While growing concern over animal welfare is sparking changes in the way pigs are produced internationally, production costs remain a main driver of improved welfare on pig farms. Dr Peter Evans, veterinary liaison at the South African Pork Producers’ Organisation (SAPPO), explains that livestock perform better when they’re in a healthy, stress-free environment.
“The cost of production is so high that farmers cannot afford to neglect their animals. They know that stressed pigs will be less resilient, more disease-prone, take longer to finish and be less productive than stress-free animals.”
For this reason, most pig producers in South Africa follow the SAPPO Code for the Welfare of Pigs, first published in 1993 and regularly reviewed to ensure its relevance.
The code is based on the Five Freedoms: animals should be free from thirst, hunger and malnutrition; free from discomfort; free from pain, injury and disease; free to express normal behaviour; and free from fear and distress. In addition, the code calls for stockmen to be well trained and empowered with knowledge to work with pigs in an appropriate way.
Food and water
“Farmers generally understand the importance of giving their animals access to enough clean, potable water and a balanced ration of food, but we still see some cases of malnutrition on smallholder or backyard farms, where farmers don’t have the financial means to buy premixed formulations,” says Evans.
It pays to invest in good-quality food, as malnutrition can lead to all kinds of problems, ranging from poor growth and reproductive problems to birth complications and death.
“In some cases, the pigs simply do not receive enough feed, whereas they might be suffering from specific nutritional deficiencies if the rations are unbalanced,” he adds.
Farmers, for instance, might be feeding their pigs bread waste and maize, which are high in energy, but low in protein. A protein deficiency may lead to poor growth and feed conversion, as well as fatter carcasses in growing and finishing pigs, while affecting milk production negatively and delaying oestrus in lactating sows.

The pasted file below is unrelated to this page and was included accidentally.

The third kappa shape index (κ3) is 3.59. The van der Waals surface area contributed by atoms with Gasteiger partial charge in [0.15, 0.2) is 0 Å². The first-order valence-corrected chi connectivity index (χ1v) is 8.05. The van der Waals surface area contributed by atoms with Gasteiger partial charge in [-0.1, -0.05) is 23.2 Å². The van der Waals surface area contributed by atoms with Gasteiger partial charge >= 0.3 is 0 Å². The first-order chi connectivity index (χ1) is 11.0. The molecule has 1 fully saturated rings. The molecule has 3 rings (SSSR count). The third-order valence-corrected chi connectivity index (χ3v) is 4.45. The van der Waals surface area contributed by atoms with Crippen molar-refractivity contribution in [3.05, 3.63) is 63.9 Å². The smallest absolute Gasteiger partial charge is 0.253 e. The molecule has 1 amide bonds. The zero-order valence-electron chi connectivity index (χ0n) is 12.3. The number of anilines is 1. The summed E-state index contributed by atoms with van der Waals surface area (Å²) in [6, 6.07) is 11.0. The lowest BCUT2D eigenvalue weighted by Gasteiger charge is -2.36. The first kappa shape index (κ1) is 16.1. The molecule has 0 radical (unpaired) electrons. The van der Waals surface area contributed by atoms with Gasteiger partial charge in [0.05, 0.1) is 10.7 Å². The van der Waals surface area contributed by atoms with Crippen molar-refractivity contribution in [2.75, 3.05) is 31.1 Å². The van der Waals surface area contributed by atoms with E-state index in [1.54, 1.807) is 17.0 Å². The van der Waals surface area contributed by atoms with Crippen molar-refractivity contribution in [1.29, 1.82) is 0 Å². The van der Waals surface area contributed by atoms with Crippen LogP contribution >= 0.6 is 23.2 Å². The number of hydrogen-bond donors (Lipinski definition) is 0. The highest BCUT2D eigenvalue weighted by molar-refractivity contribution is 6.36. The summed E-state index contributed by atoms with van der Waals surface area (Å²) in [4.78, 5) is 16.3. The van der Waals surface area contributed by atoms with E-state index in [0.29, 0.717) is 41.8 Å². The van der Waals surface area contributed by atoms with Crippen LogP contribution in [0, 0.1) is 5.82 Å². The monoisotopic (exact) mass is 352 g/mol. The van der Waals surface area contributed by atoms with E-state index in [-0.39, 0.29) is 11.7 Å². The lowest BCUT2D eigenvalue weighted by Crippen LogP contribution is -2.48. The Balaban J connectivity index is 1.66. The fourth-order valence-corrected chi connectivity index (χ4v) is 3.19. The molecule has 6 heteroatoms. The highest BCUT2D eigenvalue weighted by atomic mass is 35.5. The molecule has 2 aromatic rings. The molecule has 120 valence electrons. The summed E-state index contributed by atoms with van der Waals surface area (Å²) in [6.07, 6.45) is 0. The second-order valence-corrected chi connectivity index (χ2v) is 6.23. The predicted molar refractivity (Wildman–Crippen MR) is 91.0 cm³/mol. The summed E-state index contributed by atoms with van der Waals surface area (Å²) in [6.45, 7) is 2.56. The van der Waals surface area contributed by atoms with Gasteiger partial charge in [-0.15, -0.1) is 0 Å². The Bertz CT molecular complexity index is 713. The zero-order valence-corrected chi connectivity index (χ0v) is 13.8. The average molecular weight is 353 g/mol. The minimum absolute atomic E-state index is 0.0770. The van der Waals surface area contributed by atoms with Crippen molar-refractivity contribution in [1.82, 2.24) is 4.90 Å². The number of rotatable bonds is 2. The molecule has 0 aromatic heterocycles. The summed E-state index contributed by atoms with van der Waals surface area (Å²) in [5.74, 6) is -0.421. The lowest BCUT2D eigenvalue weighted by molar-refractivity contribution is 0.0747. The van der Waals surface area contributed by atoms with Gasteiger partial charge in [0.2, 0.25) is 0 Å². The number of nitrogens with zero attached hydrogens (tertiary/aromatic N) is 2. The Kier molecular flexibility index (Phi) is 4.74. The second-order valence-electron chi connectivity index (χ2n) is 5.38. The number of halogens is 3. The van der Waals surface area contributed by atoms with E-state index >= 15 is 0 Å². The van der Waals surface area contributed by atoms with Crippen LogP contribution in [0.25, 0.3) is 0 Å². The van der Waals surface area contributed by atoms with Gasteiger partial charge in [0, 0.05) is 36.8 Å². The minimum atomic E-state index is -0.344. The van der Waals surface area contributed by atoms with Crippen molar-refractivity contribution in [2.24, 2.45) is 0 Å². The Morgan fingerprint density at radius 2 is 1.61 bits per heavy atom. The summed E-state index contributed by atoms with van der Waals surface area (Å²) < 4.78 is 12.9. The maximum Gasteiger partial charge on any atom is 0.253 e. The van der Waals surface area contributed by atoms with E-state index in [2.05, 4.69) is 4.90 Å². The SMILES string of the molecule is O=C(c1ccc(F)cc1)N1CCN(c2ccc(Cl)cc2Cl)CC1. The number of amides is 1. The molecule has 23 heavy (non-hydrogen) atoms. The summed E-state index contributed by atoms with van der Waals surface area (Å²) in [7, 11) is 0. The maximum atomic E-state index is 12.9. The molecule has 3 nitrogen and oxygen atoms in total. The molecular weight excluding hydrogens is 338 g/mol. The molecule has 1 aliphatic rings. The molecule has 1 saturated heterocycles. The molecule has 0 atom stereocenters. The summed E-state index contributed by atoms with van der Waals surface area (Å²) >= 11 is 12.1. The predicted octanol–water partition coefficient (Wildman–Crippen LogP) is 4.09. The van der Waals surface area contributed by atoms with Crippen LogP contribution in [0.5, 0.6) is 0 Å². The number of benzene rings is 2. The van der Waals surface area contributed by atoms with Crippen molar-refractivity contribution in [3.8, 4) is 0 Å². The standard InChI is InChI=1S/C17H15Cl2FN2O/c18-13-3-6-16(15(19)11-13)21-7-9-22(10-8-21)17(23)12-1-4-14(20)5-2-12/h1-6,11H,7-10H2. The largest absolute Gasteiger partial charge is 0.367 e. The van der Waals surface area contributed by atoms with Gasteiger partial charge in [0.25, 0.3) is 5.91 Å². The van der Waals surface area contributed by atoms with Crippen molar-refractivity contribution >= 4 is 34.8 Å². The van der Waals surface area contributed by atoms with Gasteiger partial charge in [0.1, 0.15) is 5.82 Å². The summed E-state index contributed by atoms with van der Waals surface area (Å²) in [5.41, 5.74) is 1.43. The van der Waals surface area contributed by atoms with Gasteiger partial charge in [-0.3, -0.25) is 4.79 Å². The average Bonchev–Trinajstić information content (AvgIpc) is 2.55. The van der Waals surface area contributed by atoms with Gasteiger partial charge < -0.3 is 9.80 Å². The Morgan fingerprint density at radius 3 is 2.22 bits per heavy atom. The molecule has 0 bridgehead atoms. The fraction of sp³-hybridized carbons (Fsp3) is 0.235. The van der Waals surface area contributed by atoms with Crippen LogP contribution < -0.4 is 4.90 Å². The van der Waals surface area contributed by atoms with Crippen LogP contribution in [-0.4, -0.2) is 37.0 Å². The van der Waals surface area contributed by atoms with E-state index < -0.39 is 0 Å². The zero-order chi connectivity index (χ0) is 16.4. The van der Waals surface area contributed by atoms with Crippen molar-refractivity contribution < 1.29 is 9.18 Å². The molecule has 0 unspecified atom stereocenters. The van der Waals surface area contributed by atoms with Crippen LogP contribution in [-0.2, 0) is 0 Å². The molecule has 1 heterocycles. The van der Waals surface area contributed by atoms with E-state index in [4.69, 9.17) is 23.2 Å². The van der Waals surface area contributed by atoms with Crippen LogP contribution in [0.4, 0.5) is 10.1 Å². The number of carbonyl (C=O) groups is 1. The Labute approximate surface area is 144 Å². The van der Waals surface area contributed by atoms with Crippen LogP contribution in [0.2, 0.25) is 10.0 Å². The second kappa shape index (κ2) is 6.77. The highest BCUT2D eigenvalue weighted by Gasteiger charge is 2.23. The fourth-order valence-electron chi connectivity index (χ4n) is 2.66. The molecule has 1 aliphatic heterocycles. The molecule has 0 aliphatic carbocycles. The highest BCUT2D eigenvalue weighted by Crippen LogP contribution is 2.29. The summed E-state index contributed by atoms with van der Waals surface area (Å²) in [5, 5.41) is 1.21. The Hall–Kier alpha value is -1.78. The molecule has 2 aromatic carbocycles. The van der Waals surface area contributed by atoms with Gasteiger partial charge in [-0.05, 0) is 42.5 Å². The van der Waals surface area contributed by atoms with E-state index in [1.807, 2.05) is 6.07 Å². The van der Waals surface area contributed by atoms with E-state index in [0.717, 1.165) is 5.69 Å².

Calcium and phosphorus deficiencies, meanwhile, may result in rickets or osteomalacia, a condition that causes the bones to become soft and weak. Sows that produce high levels of milk and large litters may also develop posterior paralysis towards the end of lactation due to calcium or phosphorus deficiencies.
To avoid such deficiencies, Evans advises farmers to speak to their local animal health technician or nutritionist, veterinarian, extension officer or co-operative to help them formulate a diet based on available resources. Food scraps are another concern.
“The food should be free from toxins, chemicals and pathogens, as well as particles that might injure the pigs,” explains Evans.
In general, fruit and vegetable waste can be fed to pigs without much concern, but scraps that contain meat should be boiled for at least an hour to destroy diseases like foot-and-mouth disease (FMD) and African swine fever (ASF).
“FMD and ASF are highly contagious diseases associated with high mortality rates. Outbreaks have to be reported to prevent the diseases from spreading to other farms,” he says.
The use of climate-controlled pig housing is resulting in improved growth and health of the animals as it is creating an environment under which pigs can thrive.